6. Make copies of all files and store them in a safe place. Clinics and rescue operations lose records, go out of business, leave town, etc. Without your dog’s records, you may have to re-vaccinate unnecessarily because of lost or missing records.

Ready to be your dog’s advocate?  Best case, find a vet concerned about over-vaccinating to advise you.  Educate yourself and go to the vet armed with information.  Most important: actually advocate for your dog; don’t just intend to advocate.  What do I do? For my pets, I get a severely edited puppy series, spaced individually and then titer at 7 years. To date, no boosters whatsoever and no disease, either, in over 40 years.

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What’s in a name?

By Tracie Korol

The first three dogs I met when I moved to South Carolina were all named Rebel.

I thought it was one of those arcane state laws I had heard about. Then I met two Dixies and four Beaus in a row. Years and many more Beaus, Rebels and Dixies later, I concede it’s a regional thing.

People choose names for all sorts of reasons. Some want to honor their heritage, hence the preponderance of Southern-related dog names locally. Some choose to honor a favorite celebrity — Reba, Tupac, Harpo (that’s Oprah backwards). Others choose names that spotlight a particular physical or character trait. For example, I had a Cardigan corgi friend at kennel, black with a white spot on his forehead, whose name was Domino, Dom for short.

Many dogs have three names. The first is their official name, which is the name that is registered with the kennel club and appears on their pedigree certificate. These are usually marvelously pompous and/or meaningless, such as Temujin Persia’s Pride, my first registered cocker spaniel. The American Kennel Club gives you 28 letters to come up with this formal title.

The dog’s second name is their “call name.” After all, you really don’t want to be standing out in your backyard yelling, Remasia Vindebon of Torwood, come! The dog’s call name becomes its own unique and solely owned name and which is the one that we actually use when we talk to them.  Temujin’s call name was Khan. (Temujin was Genghis Khan’s given name.)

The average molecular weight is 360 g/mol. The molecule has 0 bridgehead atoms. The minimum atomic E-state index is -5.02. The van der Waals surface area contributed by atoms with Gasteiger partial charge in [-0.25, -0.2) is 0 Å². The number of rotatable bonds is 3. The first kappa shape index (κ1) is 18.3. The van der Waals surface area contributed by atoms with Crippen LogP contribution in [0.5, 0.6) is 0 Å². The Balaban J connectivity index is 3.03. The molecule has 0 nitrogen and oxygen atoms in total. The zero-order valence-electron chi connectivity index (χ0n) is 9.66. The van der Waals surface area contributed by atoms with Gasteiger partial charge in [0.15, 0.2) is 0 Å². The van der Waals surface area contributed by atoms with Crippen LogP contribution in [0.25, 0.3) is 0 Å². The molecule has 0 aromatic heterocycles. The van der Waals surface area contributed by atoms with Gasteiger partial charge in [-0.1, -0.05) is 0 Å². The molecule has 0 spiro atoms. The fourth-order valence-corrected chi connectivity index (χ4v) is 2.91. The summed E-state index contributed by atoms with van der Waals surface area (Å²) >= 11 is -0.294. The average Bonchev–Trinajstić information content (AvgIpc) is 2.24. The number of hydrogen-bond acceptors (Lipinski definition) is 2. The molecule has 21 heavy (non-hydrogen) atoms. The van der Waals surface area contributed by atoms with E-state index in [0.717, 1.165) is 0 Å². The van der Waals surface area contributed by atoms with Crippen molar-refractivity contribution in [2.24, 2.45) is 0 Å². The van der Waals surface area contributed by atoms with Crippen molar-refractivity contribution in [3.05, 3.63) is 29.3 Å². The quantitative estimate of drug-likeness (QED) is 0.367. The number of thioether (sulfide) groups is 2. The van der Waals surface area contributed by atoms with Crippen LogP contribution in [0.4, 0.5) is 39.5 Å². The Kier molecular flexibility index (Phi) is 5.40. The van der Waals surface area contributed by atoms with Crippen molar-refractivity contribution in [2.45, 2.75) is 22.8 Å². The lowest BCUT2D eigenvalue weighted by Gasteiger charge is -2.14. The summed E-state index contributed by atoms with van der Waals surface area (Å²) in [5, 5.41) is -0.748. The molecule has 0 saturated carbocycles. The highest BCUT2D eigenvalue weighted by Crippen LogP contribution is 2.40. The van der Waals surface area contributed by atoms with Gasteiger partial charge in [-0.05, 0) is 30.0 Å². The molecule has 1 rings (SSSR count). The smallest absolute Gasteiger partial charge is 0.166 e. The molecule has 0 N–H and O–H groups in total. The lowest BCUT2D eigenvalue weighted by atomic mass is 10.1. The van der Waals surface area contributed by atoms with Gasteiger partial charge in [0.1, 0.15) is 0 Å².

All of my dogs also have had a group name, which for me is “Doggies”. This is their alternate name, thus when I yell “Doggies come!” I expect all of my dogs within earshot to appear at a run. A neighbor, who only has female dogs, uses the word “Girls,” while another with male dogs uses the group name, “Troops”.

Then there are the nicknames, the names that seem to grow naturally from affection or convenience. My Lab came with the name Tucker; I never thought it suited him. He felt more like a Rooney to me.  Then, due to his overall sense of calm, he became Buddha Dog which later was shortened to Boo. He answered to all four with equal enthusiasm. I always ask for nicknames for my boarding guests as it can immediately warm up a new relationship.

In choosing a name, try to pick something that comes easily to your lips. Choose a name that will honor your Best Friend as all words have power and meaning. If you have a sense of humor, try to pick a name that will not embarrass you, let alone your dog. Hooter is a good dog name in theory, but embarrassing if you have to roam the neighborhood calling for him post-escape. Allow children name in-put within reason; 11-year old boys can curse a dog for life with what they think is a riotously funny scatological moniker or conversely, a precious 3-year-old can sentence a dog to terminal cuteness. I know a strapping 100-pound male chocolate lab named Fluffy.

Try to select a name that is not easily confused with a command. Such as Beau and No, Stay and Ray, Kitt and Sit. Dogs cue on one syllable. That’s why commands are sort and delivered deliberately.  While names like Costello, Washington and Trismegistus are very cool, know that the dog is only hearing the sound with the hard consonant — Tell…, Ton… and Triz…. Some names are very popular, like all the Southern affectations, but it can cause confusion if you are in a park or place where there are multiple dogs with the same name. Choose something unique to your Friend’s temperament, appearance or personality, or the opposite; Hoover, the dog dedicated to floor food, is one of my favorites.